JNN 18 Oct 2013 Brussels : A report by an international foundation on modern slavery has revealed that nearly 30 million people are enslaved across the globe. Around 880.000 people in the EU are slave laborers, and more than a quarter of them are being exploited sexually,
The index released by the Walk Free Foundation (WFF) on Thursday said the slaves are either trafficked into brothels, forced into manual labor, fall victims to debt bondage, or are even born into servitude.
The survey found almost half of these people are in India, where “by far the largest proportion of this problem is the exploitation of Indian citizens within India itself, particularly through debt bondage and bonded labor.”
The index also showed that aside from India, the problem is most rampant in the West African country of Mauritania, where four percent of the population is estimated to be held in slavery.
The report by the Australian-based group described Mauritania as a nation with “deeply entrenched hereditary slavery,” where “people in slavery may be bought and sold, rented out and given away as gifts.”
The report said Benin, Gambia, Gabon, Ivory Coast, Haiti and Nepal are among other countries with the highest prevalence of modern slavery.
The WFF index ranked 162 countries on the number of people living in slavery, the risk of enslavement, and the strength of government action to counter the illegal activity.
Figures indicate human trafficking along with arms dealing is the second largest industry in the world after drug dealing.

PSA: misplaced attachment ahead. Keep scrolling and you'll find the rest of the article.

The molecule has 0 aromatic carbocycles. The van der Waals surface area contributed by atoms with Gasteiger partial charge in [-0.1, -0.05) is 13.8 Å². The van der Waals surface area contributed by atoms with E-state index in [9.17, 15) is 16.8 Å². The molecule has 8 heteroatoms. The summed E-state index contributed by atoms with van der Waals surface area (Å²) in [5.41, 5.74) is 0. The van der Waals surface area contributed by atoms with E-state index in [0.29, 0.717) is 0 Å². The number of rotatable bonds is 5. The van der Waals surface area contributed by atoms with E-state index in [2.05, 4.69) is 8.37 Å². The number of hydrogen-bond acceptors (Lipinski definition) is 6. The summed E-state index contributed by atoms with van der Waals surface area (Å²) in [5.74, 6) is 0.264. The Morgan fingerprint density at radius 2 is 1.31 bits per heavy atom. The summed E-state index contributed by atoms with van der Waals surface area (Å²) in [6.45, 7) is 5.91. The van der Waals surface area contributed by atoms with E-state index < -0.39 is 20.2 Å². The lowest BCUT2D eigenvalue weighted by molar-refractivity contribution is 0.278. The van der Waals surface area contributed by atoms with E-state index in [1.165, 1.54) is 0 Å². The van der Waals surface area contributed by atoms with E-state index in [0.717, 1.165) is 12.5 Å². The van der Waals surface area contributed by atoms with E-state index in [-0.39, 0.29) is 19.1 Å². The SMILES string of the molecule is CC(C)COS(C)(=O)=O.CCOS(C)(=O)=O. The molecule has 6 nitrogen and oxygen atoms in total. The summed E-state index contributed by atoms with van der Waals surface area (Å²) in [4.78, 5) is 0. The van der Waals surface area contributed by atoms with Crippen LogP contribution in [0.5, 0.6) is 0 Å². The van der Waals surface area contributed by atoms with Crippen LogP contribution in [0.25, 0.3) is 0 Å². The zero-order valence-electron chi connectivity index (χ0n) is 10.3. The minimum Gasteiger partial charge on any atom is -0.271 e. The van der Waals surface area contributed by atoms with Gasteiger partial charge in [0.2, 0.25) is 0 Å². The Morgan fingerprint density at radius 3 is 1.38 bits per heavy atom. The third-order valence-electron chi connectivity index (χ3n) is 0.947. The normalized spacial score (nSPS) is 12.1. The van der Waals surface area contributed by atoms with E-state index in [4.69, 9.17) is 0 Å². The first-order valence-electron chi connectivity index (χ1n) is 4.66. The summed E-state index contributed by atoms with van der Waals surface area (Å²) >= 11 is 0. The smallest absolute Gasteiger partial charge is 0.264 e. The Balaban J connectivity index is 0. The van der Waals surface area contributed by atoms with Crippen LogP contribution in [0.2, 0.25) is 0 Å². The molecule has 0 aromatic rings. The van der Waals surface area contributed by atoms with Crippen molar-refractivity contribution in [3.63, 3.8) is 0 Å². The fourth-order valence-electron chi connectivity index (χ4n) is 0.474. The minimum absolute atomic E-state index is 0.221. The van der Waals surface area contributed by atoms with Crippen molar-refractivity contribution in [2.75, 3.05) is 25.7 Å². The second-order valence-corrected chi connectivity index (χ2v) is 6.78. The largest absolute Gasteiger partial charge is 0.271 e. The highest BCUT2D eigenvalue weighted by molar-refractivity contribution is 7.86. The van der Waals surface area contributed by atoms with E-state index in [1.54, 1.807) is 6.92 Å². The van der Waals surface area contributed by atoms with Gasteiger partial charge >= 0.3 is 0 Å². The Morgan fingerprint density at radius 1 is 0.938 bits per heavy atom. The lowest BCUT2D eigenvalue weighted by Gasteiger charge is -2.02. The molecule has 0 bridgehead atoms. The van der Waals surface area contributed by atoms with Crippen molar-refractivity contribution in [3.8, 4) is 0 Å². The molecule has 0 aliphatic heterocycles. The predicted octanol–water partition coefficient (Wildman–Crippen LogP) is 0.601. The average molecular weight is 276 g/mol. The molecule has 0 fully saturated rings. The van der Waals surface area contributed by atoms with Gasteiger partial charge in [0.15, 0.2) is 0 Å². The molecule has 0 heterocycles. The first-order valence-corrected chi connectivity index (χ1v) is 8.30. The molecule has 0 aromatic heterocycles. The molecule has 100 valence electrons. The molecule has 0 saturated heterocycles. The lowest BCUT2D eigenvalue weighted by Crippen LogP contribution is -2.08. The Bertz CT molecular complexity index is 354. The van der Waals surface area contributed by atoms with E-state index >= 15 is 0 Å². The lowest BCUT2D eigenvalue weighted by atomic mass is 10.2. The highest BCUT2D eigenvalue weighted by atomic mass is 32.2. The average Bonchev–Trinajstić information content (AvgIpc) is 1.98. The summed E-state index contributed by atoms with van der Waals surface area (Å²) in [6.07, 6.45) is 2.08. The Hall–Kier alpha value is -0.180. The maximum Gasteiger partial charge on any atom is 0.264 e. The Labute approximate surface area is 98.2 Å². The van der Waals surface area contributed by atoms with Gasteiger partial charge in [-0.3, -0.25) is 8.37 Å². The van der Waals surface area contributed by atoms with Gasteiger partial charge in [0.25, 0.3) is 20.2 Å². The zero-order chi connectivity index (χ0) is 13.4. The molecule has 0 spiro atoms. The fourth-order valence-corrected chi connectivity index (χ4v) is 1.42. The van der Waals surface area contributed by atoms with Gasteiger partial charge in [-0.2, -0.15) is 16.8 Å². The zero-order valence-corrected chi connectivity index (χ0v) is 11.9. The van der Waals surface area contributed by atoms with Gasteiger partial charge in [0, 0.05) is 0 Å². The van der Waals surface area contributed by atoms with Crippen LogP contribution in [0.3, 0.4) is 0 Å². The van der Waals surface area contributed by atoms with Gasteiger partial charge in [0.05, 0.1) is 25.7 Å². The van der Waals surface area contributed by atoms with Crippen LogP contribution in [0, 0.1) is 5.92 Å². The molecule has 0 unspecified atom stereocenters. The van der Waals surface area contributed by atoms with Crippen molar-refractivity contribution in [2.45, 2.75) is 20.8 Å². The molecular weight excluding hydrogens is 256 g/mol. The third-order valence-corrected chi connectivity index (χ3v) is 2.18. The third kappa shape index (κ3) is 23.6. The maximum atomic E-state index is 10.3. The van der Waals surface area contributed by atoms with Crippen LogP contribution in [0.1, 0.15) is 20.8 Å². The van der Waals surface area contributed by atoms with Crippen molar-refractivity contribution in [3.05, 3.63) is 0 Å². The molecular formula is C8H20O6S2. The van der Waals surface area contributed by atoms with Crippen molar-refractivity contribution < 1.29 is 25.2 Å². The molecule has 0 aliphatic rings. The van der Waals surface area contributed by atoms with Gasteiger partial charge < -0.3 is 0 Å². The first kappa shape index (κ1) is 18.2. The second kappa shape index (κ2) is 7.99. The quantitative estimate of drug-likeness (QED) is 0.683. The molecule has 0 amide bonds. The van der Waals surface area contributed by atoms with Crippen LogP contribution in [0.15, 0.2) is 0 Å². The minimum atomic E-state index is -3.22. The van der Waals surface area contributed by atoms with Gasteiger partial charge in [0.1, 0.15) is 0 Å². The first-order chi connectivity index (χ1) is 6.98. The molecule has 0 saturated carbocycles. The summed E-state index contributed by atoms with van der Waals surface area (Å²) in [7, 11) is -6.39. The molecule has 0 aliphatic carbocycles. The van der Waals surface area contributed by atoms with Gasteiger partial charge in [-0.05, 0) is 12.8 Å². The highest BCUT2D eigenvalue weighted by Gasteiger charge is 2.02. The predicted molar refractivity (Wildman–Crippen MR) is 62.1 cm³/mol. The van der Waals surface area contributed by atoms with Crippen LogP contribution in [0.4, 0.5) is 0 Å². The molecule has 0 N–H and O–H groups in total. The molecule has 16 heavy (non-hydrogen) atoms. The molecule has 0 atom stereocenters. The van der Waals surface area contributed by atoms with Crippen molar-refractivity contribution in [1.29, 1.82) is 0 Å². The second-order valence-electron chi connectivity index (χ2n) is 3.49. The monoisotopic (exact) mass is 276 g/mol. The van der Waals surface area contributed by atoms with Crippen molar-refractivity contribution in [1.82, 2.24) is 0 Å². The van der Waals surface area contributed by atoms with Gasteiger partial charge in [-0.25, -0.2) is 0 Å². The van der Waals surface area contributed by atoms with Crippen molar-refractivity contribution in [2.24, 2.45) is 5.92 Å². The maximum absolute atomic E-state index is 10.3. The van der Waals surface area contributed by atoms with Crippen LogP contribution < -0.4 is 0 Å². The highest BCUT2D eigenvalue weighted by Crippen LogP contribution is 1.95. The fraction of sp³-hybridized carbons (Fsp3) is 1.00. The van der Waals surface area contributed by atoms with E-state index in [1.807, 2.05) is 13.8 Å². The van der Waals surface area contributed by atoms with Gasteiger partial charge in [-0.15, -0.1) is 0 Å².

Around 880.000 people in the EU are slave laborers, and more than a quarter of them are being exploited sexually, according to CRIM, a special committee for the European Parliament which investigates organized crime, money laundering and corruption in Europe.
Criminal gangs make a yearly profit of some €25 billion in human trade which results in damage to the economy of over €100 billion in the EU, according to German magazine Der Spiegel which managed to get an exclusive peek into a forthcoming report from the committee.
Based on the report, 3600 criminal organizations are active in the European Union. Besides the €25 billion in human trade, they make a €18-26 billion profit trading human organs and wild animals, while cybercrime causes €290 billion in damage.
Corruption costs the EU €120 billion per year; in the public sector alone, 20 million cases of corruption were registered, the report said.
While there’s always a risk that such reports will be used to serve primarily as a blunt tool to intensify political, legal and – increasingly cross-border – police control of Europe’s sovereign nations, it’s nevertheless also simply shocking in its findings.
The study will receive a lot more attention in the near future, especially when the European Parliament is set to discuss it on October 23. Unfortunately, given the ongoing disaster that is the EU’s handling of its financial problems – and the thousands who are left to die trying to reach Europe’s shores -, it’s hard to be overly optimistic about the way this issue will be dealt with. There is also a substantial risk the numbers might be much higher still, since Brussels based committees will tend to look only at what they can prove.